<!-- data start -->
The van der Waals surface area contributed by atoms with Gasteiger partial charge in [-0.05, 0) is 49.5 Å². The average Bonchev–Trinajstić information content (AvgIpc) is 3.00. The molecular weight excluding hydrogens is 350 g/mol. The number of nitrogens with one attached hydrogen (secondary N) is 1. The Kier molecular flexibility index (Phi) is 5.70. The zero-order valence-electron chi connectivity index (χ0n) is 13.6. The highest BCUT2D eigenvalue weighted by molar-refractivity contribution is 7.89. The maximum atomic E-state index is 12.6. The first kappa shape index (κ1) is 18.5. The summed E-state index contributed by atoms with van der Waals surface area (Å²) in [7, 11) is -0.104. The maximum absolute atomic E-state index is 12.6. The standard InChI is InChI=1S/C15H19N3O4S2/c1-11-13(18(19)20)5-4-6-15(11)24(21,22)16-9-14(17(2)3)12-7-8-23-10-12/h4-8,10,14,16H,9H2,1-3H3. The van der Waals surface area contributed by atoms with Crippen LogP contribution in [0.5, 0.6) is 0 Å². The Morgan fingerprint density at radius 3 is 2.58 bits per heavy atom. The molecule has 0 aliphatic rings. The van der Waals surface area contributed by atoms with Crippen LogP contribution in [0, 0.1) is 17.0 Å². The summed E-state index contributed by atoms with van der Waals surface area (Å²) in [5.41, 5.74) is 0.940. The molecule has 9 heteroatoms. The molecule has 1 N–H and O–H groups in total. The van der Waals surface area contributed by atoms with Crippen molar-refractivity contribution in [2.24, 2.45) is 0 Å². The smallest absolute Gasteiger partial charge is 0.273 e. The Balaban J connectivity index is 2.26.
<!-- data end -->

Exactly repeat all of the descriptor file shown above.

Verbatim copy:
The van der Waals surface area contributed by atoms with Gasteiger partial charge in [-0.05, 0) is 49.5 Å². The average Bonchev–Trinajstić information content (AvgIpc) is 3.00. The molecular weight excluding hydrogens is 350 g/mol. The number of nitrogens with one attached hydrogen (secondary N) is 1. The Kier molecular flexibility index (Phi) is 5.70. The zero-order valence-electron chi connectivity index (χ0n) is 13.6. The highest BCUT2D eigenvalue weighted by molar-refractivity contribution is 7.89. The maximum atomic E-state index is 12.6. The first kappa shape index (κ1) is 18.5. The summed E-state index contributed by atoms with van der Waals surface area (Å²) in [7, 11) is -0.104. The maximum absolute atomic E-state index is 12.6. The standard InChI is InChI=1S/C15H19N3O4S2/c1-11-13(18(19)20)5-4-6-15(11)24(21,22)16-9-14(17(2)3)12-7-8-23-10-12/h4-8,10,14,16H,9H2,1-3H3. The van der Waals surface area contributed by atoms with Crippen LogP contribution in [0.5, 0.6) is 0 Å². The Morgan fingerprint density at radius 3 is 2.58 bits per heavy atom. The molecule has 0 aliphatic rings. The van der Waals surface area contributed by atoms with Crippen LogP contribution in [0, 0.1) is 17.0 Å². The summed E-state index contributed by atoms with van der Waals surface area (Å²) in [5.41, 5.74) is 0.940. The molecule has 9 heteroatoms. The molecule has 1 N–H and O–H groups in total. The van der Waals surface area contributed by atoms with Crippen molar-refractivity contribution in [2.24, 2.45) is 0 Å². The smallest absolute Gasteiger partial charge is 0.273 e. The Balaban J connectivity index is 2.26.